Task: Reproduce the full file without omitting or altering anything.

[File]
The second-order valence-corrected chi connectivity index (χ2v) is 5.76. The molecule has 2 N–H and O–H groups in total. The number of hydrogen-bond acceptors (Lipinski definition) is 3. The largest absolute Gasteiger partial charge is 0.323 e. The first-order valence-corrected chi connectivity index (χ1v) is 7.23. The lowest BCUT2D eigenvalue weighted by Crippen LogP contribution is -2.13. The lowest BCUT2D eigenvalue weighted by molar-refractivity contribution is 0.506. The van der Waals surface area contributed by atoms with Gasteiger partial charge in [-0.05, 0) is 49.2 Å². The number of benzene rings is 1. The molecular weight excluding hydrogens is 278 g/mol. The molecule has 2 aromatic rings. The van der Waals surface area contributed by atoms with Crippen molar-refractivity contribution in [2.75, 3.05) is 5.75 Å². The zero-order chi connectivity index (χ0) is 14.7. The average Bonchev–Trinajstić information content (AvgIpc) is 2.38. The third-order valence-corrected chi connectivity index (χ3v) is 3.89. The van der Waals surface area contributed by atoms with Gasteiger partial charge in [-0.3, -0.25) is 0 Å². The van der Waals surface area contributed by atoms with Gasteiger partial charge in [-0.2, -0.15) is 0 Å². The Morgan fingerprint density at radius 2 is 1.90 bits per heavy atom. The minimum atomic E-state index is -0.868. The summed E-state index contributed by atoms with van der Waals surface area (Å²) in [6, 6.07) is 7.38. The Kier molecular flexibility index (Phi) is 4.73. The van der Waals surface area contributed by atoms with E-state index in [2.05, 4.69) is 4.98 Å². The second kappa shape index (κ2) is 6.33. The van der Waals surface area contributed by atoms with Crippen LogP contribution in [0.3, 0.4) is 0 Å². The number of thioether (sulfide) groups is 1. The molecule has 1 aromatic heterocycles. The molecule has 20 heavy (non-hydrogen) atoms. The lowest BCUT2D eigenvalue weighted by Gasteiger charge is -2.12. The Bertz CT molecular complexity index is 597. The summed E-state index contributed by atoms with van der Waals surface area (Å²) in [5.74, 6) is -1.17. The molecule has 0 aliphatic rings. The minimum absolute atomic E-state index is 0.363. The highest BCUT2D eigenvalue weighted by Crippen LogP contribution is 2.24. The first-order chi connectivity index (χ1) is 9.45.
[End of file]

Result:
The second-order valence-corrected chi connectivity index (χ2v) is 5.76. The molecule has 2 N–H and O–H groups in total. The number of hydrogen-bond acceptors (Lipinski definition) is 3. The largest absolute Gasteiger partial charge is 0.323 e. The first-order valence-corrected chi connectivity index (χ1v) is 7.23. The lowest BCUT2D eigenvalue weighted by Crippen LogP contribution is -2.13. The lowest BCUT2D eigenvalue weighted by molar-refractivity contribution is 0.506. The van der Waals surface area contributed by atoms with Gasteiger partial charge in [-0.05, 0) is 49.2 Å². The number of benzene rings is 1. The molecular weight excluding hydrogens is 278 g/mol. The molecule has 2 aromatic rings. The van der Waals surface area contributed by atoms with Crippen molar-refractivity contribution in [2.75, 3.05) is 5.75 Å². The zero-order chi connectivity index (χ0) is 14.7. The average Bonchev–Trinajstić information content (AvgIpc) is 2.38. The third-order valence-corrected chi connectivity index (χ3v) is 3.89. The van der Waals surface area contributed by atoms with Gasteiger partial charge in [-0.3, -0.25) is 0 Å². The van der Waals surface area contributed by atoms with Gasteiger partial charge in [-0.2, -0.15) is 0 Å². The Morgan fingerprint density at radius 2 is 1.90 bits per heavy atom. The minimum atomic E-state index is -0.868. The summed E-state index contributed by atoms with van der Waals surface area (Å²) in [6, 6.07) is 7.38. The Kier molecular flexibility index (Phi) is 4.73. The van der Waals surface area contributed by atoms with E-state index in [2.05, 4.69) is 4.98 Å². The second kappa shape index (κ2) is 6.33. The van der Waals surface area contributed by atoms with Crippen LogP contribution in [0.3, 0.4) is 0 Å². The number of thioether (sulfide) groups is 1. The molecule has 1 aromatic heterocycles. The molecule has 20 heavy (non-hydrogen) atoms. The lowest BCUT2D eigenvalue weighted by Gasteiger charge is -2.12. The Bertz CT molecular complexity index is 597. The summed E-state index contributed by atoms with van der Waals surface area (Å²) in [5.74, 6) is -1.17. The molecule has 0 aliphatic rings. The minimum absolute atomic E-state index is 0.363. The highest BCUT2D eigenvalue weighted by Crippen LogP contribution is 2.24. The first-order chi connectivity index (χ1) is 9.45.